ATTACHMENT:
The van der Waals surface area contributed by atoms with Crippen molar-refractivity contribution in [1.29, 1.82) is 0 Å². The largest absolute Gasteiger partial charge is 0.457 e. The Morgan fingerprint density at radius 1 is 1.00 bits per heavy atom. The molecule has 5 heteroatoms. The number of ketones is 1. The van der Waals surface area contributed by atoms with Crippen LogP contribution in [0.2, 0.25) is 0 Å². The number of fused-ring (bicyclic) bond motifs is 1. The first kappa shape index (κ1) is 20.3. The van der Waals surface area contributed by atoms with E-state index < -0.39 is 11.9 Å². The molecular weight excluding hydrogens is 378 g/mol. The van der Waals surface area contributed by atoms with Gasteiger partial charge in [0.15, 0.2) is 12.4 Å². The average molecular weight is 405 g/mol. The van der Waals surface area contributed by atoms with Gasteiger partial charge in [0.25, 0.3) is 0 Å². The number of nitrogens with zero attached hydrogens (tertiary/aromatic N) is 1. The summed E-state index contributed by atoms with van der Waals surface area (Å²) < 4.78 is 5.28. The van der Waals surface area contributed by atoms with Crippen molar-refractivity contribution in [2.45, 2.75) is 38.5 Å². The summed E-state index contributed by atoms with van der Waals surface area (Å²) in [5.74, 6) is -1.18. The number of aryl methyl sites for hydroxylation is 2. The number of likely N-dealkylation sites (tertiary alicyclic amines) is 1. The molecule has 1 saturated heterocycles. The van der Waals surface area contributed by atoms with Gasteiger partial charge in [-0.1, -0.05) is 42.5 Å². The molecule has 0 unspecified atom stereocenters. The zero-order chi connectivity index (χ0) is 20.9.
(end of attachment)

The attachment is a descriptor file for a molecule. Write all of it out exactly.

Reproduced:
The van der Waals surface area contributed by atoms with Crippen molar-refractivity contribution in [1.29, 1.82) is 0 Å². The largest absolute Gasteiger partial charge is 0.457 e. The Morgan fingerprint density at radius 1 is 1.00 bits per heavy atom. The molecule has 5 heteroatoms. The number of ketones is 1. The van der Waals surface area contributed by atoms with Crippen LogP contribution in [0.2, 0.25) is 0 Å². The number of fused-ring (bicyclic) bond motifs is 1. The first kappa shape index (κ1) is 20.3. The van der Waals surface area contributed by atoms with E-state index < -0.39 is 11.9 Å². The molecular weight excluding hydrogens is 378 g/mol. The van der Waals surface area contributed by atoms with Gasteiger partial charge in [0.15, 0.2) is 12.4 Å². The average molecular weight is 405 g/mol. The van der Waals surface area contributed by atoms with Gasteiger partial charge in [0.25, 0.3) is 0 Å². The number of nitrogens with zero attached hydrogens (tertiary/aromatic N) is 1. The summed E-state index contributed by atoms with van der Waals surface area (Å²) < 4.78 is 5.28. The van der Waals surface area contributed by atoms with Crippen molar-refractivity contribution in [2.45, 2.75) is 38.5 Å². The summed E-state index contributed by atoms with van der Waals surface area (Å²) in [5.74, 6) is -1.18. The number of aryl methyl sites for hydroxylation is 2. The number of likely N-dealkylation sites (tertiary alicyclic amines) is 1. The molecule has 1 saturated heterocycles. The van der Waals surface area contributed by atoms with Gasteiger partial charge in [-0.1, -0.05) is 42.5 Å². The molecule has 0 unspecified atom stereocenters. The zero-order chi connectivity index (χ0) is 20.9.